ICORN shared a stand with Stavanger2008, situated in Hall 5.0, at D-966.
Collaborating with the International Centre of the Book Fair, ICORN organised an event on Saturday, October 7th entitled Exile in Globalised World: Death by Deracination or Writing in Tongues.
The event was chaired by John Ralston Saul (Canada) and Moris Farhi (UK/Turkey) gave the introductory speech.
The discussion panel consisted of Ursula Owen (UK), Chenjerai Hove (Zimbabwe), Hamid Skif (Algeria) and Easterine Kire (Nagaland).
- What possibilities are there for exiled writers in today's globalised world?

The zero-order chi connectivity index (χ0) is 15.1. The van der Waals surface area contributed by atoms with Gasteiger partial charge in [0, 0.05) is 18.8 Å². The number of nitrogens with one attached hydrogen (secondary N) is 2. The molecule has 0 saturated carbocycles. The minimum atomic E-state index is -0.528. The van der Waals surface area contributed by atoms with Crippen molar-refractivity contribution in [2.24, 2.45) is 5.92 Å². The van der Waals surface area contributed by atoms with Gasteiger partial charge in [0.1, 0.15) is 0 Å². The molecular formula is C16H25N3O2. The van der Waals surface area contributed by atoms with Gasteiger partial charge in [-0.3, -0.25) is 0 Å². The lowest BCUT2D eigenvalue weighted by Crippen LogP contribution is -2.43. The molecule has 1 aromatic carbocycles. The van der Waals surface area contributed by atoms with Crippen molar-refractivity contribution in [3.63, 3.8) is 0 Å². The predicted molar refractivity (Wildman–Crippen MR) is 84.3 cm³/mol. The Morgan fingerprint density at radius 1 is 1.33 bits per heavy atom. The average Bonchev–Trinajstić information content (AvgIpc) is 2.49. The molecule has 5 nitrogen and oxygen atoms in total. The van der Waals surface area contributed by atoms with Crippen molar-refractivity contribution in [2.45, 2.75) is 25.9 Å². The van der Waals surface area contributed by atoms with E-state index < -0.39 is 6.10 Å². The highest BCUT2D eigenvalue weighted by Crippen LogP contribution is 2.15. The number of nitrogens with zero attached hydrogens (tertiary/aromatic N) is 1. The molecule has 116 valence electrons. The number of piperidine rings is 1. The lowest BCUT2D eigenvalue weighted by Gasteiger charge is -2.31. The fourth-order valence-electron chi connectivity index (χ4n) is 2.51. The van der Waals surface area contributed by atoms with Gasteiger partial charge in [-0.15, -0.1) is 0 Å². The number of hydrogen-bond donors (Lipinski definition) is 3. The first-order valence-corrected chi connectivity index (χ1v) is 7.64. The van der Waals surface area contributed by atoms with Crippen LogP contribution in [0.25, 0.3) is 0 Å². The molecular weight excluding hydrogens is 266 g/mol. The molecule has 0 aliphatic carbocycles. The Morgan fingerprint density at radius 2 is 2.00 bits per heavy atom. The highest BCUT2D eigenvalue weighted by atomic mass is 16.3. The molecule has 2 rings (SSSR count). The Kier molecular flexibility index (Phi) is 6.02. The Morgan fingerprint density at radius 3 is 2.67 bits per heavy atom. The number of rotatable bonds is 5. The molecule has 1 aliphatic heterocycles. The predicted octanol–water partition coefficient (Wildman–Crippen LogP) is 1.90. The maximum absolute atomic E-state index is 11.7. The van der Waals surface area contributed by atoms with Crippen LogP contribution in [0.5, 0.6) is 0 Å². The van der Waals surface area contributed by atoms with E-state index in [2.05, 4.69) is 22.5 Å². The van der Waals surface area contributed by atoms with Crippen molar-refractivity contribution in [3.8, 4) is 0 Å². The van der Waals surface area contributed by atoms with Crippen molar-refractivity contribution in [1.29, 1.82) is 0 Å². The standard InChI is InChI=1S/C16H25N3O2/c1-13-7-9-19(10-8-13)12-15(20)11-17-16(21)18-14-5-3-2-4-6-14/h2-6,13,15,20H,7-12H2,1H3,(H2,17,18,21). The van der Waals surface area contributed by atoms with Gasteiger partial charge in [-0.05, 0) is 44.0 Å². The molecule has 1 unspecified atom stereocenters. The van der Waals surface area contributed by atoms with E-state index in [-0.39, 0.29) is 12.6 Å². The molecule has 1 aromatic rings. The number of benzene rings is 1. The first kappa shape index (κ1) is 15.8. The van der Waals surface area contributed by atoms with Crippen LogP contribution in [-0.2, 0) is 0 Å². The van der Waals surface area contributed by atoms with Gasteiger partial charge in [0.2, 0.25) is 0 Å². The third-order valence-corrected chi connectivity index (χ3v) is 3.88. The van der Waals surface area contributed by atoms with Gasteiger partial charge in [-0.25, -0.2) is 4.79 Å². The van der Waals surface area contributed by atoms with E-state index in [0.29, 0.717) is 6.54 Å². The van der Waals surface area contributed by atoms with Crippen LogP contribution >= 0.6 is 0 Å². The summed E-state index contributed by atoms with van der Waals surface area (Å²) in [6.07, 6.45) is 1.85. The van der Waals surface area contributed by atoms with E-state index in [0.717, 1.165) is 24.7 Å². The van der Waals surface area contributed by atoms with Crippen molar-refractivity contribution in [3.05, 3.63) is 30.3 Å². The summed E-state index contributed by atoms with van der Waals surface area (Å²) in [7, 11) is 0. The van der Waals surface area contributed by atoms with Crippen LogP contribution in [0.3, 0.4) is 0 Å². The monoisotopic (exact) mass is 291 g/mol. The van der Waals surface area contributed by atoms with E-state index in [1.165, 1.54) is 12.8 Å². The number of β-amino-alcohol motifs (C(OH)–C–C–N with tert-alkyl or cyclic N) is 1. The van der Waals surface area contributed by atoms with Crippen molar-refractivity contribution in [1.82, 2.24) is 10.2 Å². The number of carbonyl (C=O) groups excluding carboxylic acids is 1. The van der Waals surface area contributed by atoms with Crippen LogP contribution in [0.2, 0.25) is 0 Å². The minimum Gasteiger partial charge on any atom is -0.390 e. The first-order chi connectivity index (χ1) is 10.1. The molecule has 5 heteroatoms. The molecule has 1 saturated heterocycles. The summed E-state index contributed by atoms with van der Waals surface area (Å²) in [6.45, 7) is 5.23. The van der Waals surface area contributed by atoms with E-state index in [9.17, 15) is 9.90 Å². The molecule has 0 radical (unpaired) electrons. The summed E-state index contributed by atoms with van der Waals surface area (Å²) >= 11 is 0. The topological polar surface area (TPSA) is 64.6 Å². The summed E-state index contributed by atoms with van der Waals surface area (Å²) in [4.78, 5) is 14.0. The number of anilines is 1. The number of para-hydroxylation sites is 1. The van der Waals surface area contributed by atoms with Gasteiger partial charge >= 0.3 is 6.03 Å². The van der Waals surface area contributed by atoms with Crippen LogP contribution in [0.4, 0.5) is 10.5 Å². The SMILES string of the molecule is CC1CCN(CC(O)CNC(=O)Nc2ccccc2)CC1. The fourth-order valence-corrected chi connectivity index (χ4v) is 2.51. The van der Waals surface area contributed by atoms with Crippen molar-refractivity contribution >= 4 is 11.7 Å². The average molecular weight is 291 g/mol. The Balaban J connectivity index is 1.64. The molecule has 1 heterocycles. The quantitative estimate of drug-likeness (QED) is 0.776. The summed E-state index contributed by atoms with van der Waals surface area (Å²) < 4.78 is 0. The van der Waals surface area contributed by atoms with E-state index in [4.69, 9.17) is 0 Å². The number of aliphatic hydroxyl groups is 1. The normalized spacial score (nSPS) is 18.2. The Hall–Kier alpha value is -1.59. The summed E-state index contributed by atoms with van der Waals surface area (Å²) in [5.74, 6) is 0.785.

- What impact do they achieve in the cities and countries hosting them?
- Are exiled writers truly deracinated, or is their work still read and acknowledged at home?
These were some of the topics brought before the discussion panel through Moris Farhi's opening speech:
Many years ago, whilst collecting material, in Ethiopia, for a novel, I met an Italian octogenarian in the Eritrean port of Assab. Tio, "Uncle", as everybody addressed him, referred to himself as an isabbiati. The term means "fish caught in the sand." It was coined for those Italians who, having participated in the invasion of Ethiopia, in 1937, chose to stay on after Italy's defeat at the end of World War II.
Over the years, many of these expatriates, increasingly pining for home, became disillusioned and bitter. Not so Tio. [...] For he had been captivated by the beauty of Ethiopia's diverse peoples, particularly of their women...